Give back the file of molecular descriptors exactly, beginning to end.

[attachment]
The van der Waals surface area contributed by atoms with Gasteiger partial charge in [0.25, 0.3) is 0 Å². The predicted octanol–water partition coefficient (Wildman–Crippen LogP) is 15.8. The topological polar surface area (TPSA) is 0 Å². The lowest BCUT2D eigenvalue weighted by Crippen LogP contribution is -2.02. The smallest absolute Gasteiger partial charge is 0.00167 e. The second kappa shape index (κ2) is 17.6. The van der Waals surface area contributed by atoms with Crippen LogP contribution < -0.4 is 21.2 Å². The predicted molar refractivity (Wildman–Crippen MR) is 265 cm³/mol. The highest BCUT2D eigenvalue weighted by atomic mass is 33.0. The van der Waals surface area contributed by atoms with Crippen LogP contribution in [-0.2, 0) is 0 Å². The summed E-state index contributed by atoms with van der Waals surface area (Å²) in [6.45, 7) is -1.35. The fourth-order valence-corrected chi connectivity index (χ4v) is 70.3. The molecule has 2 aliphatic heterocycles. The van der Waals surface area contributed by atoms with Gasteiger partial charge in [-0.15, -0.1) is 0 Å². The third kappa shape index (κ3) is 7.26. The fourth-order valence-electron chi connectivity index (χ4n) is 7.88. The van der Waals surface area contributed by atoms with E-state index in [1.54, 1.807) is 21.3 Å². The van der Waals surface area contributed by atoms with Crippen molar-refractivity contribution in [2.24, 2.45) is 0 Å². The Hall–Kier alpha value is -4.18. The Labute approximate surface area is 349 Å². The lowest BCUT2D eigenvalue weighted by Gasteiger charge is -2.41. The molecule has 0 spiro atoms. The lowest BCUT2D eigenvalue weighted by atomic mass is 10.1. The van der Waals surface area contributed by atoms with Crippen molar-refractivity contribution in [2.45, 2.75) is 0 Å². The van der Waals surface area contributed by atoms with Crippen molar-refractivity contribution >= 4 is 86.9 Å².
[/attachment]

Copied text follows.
The van der Waals surface area contributed by atoms with Gasteiger partial charge in [0.25, 0.3) is 0 Å². The predicted octanol–water partition coefficient (Wildman–Crippen LogP) is 15.8. The topological polar surface area (TPSA) is 0 Å². The lowest BCUT2D eigenvalue weighted by Crippen LogP contribution is -2.02. The smallest absolute Gasteiger partial charge is 0.00167 e. The second kappa shape index (κ2) is 17.6. The van der Waals surface area contributed by atoms with Crippen LogP contribution < -0.4 is 21.2 Å². The predicted molar refractivity (Wildman–Crippen MR) is 265 cm³/mol. The highest BCUT2D eigenvalue weighted by atomic mass is 33.0. The van der Waals surface area contributed by atoms with Crippen LogP contribution in [-0.2, 0) is 0 Å². The summed E-state index contributed by atoms with van der Waals surface area (Å²) in [6.45, 7) is -1.35. The fourth-order valence-corrected chi connectivity index (χ4v) is 70.3. The molecule has 2 aliphatic heterocycles. The van der Waals surface area contributed by atoms with Gasteiger partial charge in [-0.15, -0.1) is 0 Å². The third kappa shape index (κ3) is 7.26. The fourth-order valence-electron chi connectivity index (χ4n) is 7.88. The van der Waals surface area contributed by atoms with E-state index in [1.54, 1.807) is 21.3 Å². The van der Waals surface area contributed by atoms with Crippen molar-refractivity contribution in [2.24, 2.45) is 0 Å². The Hall–Kier alpha value is -4.18. The Labute approximate surface area is 349 Å². The lowest BCUT2D eigenvalue weighted by Gasteiger charge is -2.41. The molecule has 0 spiro atoms. The lowest BCUT2D eigenvalue weighted by atomic mass is 10.1. The van der Waals surface area contributed by atoms with Crippen molar-refractivity contribution in [2.45, 2.75) is 0 Å². The van der Waals surface area contributed by atoms with Crippen molar-refractivity contribution >= 4 is 86.9 Å².